Construction manager here with over a decade of building experience. First, have you heard of my profession? I’m the guy who coordinates between the architect and engineer’s design with the subcontractors, to make the pieces fit together. It’s a ton of work and a lot of coordination involved.
We start by coordinating the layout of the building, columns, beams, piers, slab elevations, etc. Everything gets taken into account in order to build the building correctly. Then move on to laying out sheetrock walls and coordinating the MEP system. We make sure everything is approved and ordered ahead of time, because something like a Fire Pump can take 16 weeks to get.
As you can also imagine, people make mistakes. For a building there are a ton of mistakes. So often times we will have to redo work because someone forgot to insulate a pipe, or the material installed was the wrong one specified. There are also lots of design issues that may not work or incorrectly drawn. It’s up to the construction manager to find these mistakes and resolve them in order to move on.
It’s certainly not an easy process and I don’t think GCs get nearly enough credit for the work GCs do. Newspaper articles always mention the developer and architect who completed a new building, never the Construction Managers/GCs who coordinated the whole thing.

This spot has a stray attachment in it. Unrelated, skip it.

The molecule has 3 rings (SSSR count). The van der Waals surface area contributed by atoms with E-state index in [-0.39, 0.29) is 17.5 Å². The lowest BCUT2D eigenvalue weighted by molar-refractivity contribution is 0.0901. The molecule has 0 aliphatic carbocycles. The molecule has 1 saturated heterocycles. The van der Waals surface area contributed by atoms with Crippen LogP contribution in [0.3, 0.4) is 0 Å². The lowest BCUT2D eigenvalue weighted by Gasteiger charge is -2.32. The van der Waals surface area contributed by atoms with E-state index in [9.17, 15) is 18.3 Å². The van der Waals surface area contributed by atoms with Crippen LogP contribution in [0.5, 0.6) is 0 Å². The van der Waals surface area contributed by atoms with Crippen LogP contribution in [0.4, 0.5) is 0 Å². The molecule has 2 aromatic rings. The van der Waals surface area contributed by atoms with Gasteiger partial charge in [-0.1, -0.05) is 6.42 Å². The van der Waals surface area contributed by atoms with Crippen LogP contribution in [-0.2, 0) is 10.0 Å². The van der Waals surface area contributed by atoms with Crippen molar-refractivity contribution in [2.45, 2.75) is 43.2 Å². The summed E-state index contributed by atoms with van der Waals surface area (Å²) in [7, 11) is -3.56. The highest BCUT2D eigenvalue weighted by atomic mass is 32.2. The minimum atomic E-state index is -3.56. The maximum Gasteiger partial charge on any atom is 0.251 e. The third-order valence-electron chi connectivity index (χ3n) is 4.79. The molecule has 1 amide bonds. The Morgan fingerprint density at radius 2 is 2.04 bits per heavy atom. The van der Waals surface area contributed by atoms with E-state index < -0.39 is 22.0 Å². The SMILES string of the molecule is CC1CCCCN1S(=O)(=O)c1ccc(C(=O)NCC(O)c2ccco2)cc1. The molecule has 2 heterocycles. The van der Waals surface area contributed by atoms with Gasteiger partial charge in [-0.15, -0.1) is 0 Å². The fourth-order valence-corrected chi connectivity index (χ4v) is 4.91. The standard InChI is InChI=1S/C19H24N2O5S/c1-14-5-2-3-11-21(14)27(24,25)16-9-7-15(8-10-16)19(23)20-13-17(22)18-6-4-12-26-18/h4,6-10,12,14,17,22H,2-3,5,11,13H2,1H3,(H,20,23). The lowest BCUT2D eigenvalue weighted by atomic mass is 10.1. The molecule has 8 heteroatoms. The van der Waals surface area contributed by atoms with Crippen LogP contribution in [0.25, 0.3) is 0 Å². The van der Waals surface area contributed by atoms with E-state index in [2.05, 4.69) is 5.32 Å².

EDIT: Wow thanks for the gold!! I did not think so many people would be interested in construction. I will try to answer as many questions as I can. Also, I forgot to mention the surveyors, they deserve a lot of credit because they have no room for error. They supply the information for every trade to work off, so it’s important to find a qualified surveyor. Lastly, when I say Construction Manager, I am referring to a team of people. This includes the PM, Superintendent, APMs, Estimators, Assistant Supers, etc.
Thanks. It’s just amazing that such complex things are broken down into the simple stuff the build crew can handle.
Ive worked in the legal industry and am aware of transaction management – but making that physical as well as mental is to me what makes the process you describe so fascinating.
I’m a structural engineer gone contractor and it really is amazing to watch come together. Add to the fact that the crews from subcontractors that come to do the work usually haven’t so much as looked at the plans before arriving on site. Communication and coordination is the name of the game!